St. Petersburg City Council member Gina Driscoll is aiming at statewide preemption laws that block local governments from passing specific ordinances.
Speaking to a group at Cafe Con Tampa about St. Petersburg’s straw ban, Driscoll said the city has been forced to get creative when dealing with particular regulations for which the state has passed laws claiming sole power.
The city began considering a plastic straw ban long before the Florida Legislature voted to block such ordinances. It began with a voluntary program where restaurants could choose to ditch plastic straws or hand them out only when requested and eventually shifted to a citywide program that requires restaurants to only hand out straws when asked. By January 1, restaurants will no longer be able to do that.
The Legislature’s move threatened that, but Gov. Ron DeSantis vetoed the legislation, leaving the city’s policy in place.
Still, the close call this year was indicative of ongoing frustration.
“The other goal I had was to use that to start a bigger conversation about single-use plastics,” Driscoll said.
But the city is limited in what they can do. The state government already preempts local governments from banning plastic bags.
“So we have to find other ways,” she said.
Driscoll said the city is contemplating things like incentivizing businesses to cut back on plastic bags.
“And let me ask you a question,” Driscoll said to the crowd. “How many of you think it’s a good idea to charge, maybe, five cents if someone wants to use a plastic bag instead of bringing their own?”
Almost everyone in the room raised their hand.
The city, she lamented, is also crippled in how it can handle Styrofoam regulation. The state preempts that, too. But the legislation blocking local bans excludes property located on city-owned property.
That left the door open for the city to establish a partial ban, which will begin January 1, on restaurants who have sidewalk cafe permits or vendors operating in parks for festivals.
The next best hope is for other restaurants who don’t apply to take notice and follow suit voluntarily.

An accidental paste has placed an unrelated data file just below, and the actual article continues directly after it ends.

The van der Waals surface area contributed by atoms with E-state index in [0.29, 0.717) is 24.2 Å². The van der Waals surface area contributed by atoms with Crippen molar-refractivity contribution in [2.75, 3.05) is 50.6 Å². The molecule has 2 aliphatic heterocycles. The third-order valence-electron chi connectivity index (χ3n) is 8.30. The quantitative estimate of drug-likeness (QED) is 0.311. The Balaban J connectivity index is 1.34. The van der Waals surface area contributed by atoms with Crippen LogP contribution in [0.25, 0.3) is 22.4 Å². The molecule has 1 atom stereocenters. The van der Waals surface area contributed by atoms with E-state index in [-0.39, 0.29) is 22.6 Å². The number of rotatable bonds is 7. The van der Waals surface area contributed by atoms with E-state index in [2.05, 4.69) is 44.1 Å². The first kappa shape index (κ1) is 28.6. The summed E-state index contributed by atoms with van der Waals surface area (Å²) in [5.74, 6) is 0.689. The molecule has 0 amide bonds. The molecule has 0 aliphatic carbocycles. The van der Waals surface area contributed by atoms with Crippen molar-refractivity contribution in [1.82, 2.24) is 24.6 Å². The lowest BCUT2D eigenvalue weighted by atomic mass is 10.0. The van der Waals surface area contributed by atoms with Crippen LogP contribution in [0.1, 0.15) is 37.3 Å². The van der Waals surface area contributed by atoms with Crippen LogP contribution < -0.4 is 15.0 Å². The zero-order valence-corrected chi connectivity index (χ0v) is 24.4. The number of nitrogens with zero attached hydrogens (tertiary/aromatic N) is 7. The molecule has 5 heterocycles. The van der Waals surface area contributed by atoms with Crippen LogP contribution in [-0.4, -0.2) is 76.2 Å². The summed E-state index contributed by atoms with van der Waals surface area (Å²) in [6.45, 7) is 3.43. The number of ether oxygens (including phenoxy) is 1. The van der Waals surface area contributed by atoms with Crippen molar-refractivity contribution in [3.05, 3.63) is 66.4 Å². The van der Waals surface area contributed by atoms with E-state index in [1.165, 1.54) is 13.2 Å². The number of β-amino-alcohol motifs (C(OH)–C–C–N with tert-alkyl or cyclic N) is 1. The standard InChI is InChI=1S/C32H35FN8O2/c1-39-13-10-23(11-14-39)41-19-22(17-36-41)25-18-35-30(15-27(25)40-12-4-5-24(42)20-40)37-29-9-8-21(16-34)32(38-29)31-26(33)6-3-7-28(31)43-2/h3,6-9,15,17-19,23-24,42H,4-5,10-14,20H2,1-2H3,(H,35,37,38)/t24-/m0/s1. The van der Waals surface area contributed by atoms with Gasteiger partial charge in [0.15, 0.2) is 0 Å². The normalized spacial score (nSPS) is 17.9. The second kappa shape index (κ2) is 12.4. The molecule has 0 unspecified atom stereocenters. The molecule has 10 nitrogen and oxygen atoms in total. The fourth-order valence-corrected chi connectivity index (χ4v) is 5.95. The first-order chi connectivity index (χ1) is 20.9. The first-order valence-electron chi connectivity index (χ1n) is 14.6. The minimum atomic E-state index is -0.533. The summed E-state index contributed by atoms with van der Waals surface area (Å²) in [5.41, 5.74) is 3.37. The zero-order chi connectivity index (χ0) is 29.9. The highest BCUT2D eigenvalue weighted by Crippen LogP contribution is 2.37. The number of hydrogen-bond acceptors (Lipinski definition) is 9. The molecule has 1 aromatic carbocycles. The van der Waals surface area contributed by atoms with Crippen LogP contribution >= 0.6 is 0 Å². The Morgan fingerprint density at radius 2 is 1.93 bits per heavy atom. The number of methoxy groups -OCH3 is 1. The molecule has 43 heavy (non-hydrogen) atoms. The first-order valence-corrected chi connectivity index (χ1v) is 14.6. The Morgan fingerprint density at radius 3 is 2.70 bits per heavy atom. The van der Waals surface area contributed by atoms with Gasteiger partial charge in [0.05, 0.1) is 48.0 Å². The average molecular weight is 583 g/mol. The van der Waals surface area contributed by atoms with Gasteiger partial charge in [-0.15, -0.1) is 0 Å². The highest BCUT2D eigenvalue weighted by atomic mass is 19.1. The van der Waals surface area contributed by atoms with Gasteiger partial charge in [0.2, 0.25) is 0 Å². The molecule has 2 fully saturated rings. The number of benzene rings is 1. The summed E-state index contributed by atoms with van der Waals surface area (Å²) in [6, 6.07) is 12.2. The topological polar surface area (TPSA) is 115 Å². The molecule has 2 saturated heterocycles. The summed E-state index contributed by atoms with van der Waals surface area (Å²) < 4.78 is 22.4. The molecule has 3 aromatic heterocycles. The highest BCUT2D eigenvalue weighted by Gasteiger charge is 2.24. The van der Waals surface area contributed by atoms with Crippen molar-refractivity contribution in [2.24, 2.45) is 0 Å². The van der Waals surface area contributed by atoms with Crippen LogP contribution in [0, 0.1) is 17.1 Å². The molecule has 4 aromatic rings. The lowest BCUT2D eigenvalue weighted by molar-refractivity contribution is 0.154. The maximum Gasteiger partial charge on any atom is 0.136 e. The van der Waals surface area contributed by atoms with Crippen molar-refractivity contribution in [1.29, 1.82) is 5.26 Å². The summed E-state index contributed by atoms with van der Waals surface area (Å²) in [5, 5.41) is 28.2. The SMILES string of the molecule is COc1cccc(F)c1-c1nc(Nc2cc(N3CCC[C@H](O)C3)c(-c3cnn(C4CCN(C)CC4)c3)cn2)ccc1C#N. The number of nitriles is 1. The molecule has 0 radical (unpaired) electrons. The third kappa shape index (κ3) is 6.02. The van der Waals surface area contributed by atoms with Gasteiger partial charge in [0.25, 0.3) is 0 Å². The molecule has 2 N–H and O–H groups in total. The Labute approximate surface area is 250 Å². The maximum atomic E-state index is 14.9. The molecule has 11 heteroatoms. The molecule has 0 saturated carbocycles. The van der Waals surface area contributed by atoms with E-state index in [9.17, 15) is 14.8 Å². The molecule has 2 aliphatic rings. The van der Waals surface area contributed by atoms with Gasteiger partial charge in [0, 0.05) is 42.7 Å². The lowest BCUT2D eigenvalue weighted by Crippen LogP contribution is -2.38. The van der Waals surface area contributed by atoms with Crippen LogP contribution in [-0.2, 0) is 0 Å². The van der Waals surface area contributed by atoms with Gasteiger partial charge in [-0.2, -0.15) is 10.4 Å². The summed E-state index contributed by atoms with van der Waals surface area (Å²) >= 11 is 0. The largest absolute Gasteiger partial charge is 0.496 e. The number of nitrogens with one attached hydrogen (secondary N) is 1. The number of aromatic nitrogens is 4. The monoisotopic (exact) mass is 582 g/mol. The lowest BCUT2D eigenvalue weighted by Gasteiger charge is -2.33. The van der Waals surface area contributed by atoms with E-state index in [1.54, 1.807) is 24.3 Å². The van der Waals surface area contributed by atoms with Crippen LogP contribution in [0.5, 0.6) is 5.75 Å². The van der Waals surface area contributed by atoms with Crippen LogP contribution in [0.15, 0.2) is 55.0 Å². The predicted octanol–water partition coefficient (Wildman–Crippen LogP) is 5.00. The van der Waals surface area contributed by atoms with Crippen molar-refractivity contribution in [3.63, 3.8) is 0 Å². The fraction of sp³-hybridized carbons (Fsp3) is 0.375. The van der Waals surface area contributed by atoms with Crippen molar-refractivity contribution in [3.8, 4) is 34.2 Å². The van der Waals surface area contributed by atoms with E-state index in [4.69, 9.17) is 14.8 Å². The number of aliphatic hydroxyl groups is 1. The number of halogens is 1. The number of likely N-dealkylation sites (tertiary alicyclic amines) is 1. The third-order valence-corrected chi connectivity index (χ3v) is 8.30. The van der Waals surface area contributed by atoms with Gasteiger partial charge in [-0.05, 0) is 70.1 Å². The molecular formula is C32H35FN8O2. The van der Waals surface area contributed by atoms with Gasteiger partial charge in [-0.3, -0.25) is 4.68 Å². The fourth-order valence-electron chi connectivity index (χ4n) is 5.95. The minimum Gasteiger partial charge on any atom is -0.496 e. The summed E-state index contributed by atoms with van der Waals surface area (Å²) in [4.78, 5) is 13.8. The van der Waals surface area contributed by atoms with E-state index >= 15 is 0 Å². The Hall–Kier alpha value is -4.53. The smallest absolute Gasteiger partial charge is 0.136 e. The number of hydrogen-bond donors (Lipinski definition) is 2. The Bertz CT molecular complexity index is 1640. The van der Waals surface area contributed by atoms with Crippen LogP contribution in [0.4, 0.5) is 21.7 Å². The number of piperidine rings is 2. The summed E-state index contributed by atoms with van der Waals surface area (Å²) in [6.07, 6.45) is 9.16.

Trees present another state vs. local problem.
Thanks to a new Florida law preempting regulations on removing them, the city’s commitment to its tree canopy is threatened.
“When I can’t stop a developer from removing 25 trees or if the tree is 100 years old it doesn’t matter, and there’s no mitigation, I have a problem with that,” Driscoll said.
The problem reared its head just last week when a developer who received a property variance to expand the building footprint on a lot in exchange for preserving a mature tree on the property based on the new state law. The city is trying to stop that from happening.
But again, Driscoll said the preemption problem leaves City Council searching for outside the box solutions. In the case of trees, they’re also considering incentives for developers to include trees in their plans.
Perhaps the most significant area in which cities face what most see as state overreach is on guns. The city and Driscoll are plaintiffs in a lawsuit challenging not the overall preemption of gun regulations, but the penalties that come with them.
“I could be fined $5,000, and the Governor could remove me from office,” Driscoll said.
And that’s even if she proposes a gun ordinance.
“On the state level where money flows to influence legislation we have these very tight restrictions on what we can do as local governments,” Driscoll said. “Everyone says how home rule is so important, but yet we have all of these restrictions that we have to work through.”